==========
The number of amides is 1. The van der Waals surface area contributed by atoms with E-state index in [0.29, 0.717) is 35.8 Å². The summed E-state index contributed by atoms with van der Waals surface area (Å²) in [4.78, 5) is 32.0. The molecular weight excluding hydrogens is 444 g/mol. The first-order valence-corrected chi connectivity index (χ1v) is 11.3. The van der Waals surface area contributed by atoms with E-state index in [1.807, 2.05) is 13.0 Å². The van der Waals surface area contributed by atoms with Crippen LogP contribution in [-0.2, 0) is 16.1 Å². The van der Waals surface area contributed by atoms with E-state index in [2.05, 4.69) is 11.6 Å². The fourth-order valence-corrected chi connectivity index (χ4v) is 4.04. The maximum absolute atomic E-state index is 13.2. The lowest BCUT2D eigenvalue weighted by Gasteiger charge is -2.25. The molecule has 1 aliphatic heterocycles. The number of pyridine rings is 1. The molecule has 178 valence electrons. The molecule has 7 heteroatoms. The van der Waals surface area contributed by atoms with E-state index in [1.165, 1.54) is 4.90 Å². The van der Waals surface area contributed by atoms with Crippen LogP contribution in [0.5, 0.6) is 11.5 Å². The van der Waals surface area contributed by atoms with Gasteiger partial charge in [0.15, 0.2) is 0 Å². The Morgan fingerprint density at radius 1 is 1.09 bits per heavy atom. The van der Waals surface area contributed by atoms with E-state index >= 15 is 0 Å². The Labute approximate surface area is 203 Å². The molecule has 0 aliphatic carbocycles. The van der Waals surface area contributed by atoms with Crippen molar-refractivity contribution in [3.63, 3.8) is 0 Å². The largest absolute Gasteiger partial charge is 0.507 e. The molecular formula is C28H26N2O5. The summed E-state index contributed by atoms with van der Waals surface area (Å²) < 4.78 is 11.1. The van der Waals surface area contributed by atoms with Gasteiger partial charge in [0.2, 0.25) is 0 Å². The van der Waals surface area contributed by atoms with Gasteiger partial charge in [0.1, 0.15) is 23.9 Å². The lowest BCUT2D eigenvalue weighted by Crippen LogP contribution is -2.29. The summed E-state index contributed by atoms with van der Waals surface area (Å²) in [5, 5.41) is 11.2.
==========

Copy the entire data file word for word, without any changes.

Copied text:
The number of amides is 1. The van der Waals surface area contributed by atoms with E-state index in [0.29, 0.717) is 35.8 Å². The summed E-state index contributed by atoms with van der Waals surface area (Å²) in [4.78, 5) is 32.0. The molecular weight excluding hydrogens is 444 g/mol. The first-order valence-corrected chi connectivity index (χ1v) is 11.3. The van der Waals surface area contributed by atoms with E-state index in [1.807, 2.05) is 13.0 Å². The van der Waals surface area contributed by atoms with Crippen LogP contribution in [-0.2, 0) is 16.1 Å². The van der Waals surface area contributed by atoms with E-state index in [2.05, 4.69) is 11.6 Å². The fourth-order valence-corrected chi connectivity index (χ4v) is 4.04. The maximum absolute atomic E-state index is 13.2. The lowest BCUT2D eigenvalue weighted by Gasteiger charge is -2.25. The molecule has 1 aliphatic heterocycles. The number of pyridine rings is 1. The molecule has 178 valence electrons. The molecule has 7 heteroatoms. The van der Waals surface area contributed by atoms with E-state index in [1.165, 1.54) is 4.90 Å². The van der Waals surface area contributed by atoms with Crippen LogP contribution in [0.5, 0.6) is 11.5 Å². The van der Waals surface area contributed by atoms with Gasteiger partial charge in [0.15, 0.2) is 0 Å². The Morgan fingerprint density at radius 1 is 1.09 bits per heavy atom. The van der Waals surface area contributed by atoms with E-state index >= 15 is 0 Å². The Labute approximate surface area is 203 Å². The molecule has 0 aliphatic carbocycles. The van der Waals surface area contributed by atoms with Crippen molar-refractivity contribution in [3.63, 3.8) is 0 Å². The largest absolute Gasteiger partial charge is 0.507 e. The molecular formula is C28H26N2O5. The summed E-state index contributed by atoms with van der Waals surface area (Å²) < 4.78 is 11.1. The van der Waals surface area contributed by atoms with Gasteiger partial charge in [0.2, 0.25) is 0 Å². The van der Waals surface area contributed by atoms with Gasteiger partial charge in [0.1, 0.15) is 23.9 Å². The lowest BCUT2D eigenvalue weighted by Crippen LogP contribution is -2.29. The summed E-state index contributed by atoms with van der Waals surface area (Å²) in [5, 5.41) is 11.2.